Archive issues

Author: Aleksandra Majewska   |   Pages: 453–462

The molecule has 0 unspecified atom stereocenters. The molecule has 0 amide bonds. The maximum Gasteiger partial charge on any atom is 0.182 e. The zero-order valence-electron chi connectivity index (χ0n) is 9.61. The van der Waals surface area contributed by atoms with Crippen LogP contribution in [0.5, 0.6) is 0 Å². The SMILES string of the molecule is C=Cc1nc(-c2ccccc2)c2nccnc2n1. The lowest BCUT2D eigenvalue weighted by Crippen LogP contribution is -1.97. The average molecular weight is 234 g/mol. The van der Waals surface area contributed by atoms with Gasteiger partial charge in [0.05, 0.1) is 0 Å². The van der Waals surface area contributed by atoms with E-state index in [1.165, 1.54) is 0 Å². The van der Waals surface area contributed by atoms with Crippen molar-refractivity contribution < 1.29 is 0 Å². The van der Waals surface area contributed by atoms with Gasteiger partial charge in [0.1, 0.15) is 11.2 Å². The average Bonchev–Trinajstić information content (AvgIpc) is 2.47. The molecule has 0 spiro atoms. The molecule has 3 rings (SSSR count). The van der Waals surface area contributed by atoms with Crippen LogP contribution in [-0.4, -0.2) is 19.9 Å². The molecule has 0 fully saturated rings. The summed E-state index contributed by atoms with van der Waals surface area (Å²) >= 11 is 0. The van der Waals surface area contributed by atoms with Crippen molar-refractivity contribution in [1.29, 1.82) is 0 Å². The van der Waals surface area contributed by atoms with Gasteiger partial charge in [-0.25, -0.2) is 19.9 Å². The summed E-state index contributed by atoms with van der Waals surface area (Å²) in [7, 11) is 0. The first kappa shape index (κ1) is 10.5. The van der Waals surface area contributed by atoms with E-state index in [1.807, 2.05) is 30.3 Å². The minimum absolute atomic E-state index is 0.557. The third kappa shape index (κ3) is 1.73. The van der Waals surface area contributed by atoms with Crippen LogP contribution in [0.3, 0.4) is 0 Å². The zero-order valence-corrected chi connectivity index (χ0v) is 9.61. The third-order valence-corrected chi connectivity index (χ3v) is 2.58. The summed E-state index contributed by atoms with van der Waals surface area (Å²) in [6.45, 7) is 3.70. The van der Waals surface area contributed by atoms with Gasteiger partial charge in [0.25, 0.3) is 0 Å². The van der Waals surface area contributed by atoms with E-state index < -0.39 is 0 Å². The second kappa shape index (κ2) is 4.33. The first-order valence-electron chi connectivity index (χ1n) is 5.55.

A stone statuette of Isis nursing Horus the child from the National Museum in Warsaw (inv. no. 139020 MNW), represents the Isis lactans iconographic type. The gesture symbolizing the importance of nourishment as a source of life is present in Egyptian iconography of the Old Kingdom and is closely related to the theology of royal power. In the stone sculpture in the round the oldest representations of Isis lactans come from the reign of the Twenty-fifth Dynasty, but it hardly precludes their existence at an even earlier date. The cult of the Osirian triad, which embodied the royal family, was supported by the Kushite rulers as a way of legitimizing their right to the throne. The stylistic features of the statuette including the full feminine shapes and the facial features of Isis and of Horus, both echoing Negroid characteristics, link it with the artistic production of the Twenty-fifth Dynasty. Based on the comparative analysis of features of the style and iconographic characteristics, we can conclude that the nursing Isis statuette was carved at the close of the Twenty-fifth Dynasty at the earliest and no later than in the beginning of the rule of the Twenty-sixth Dynasty, that is, around the middle of the seventh century BC.



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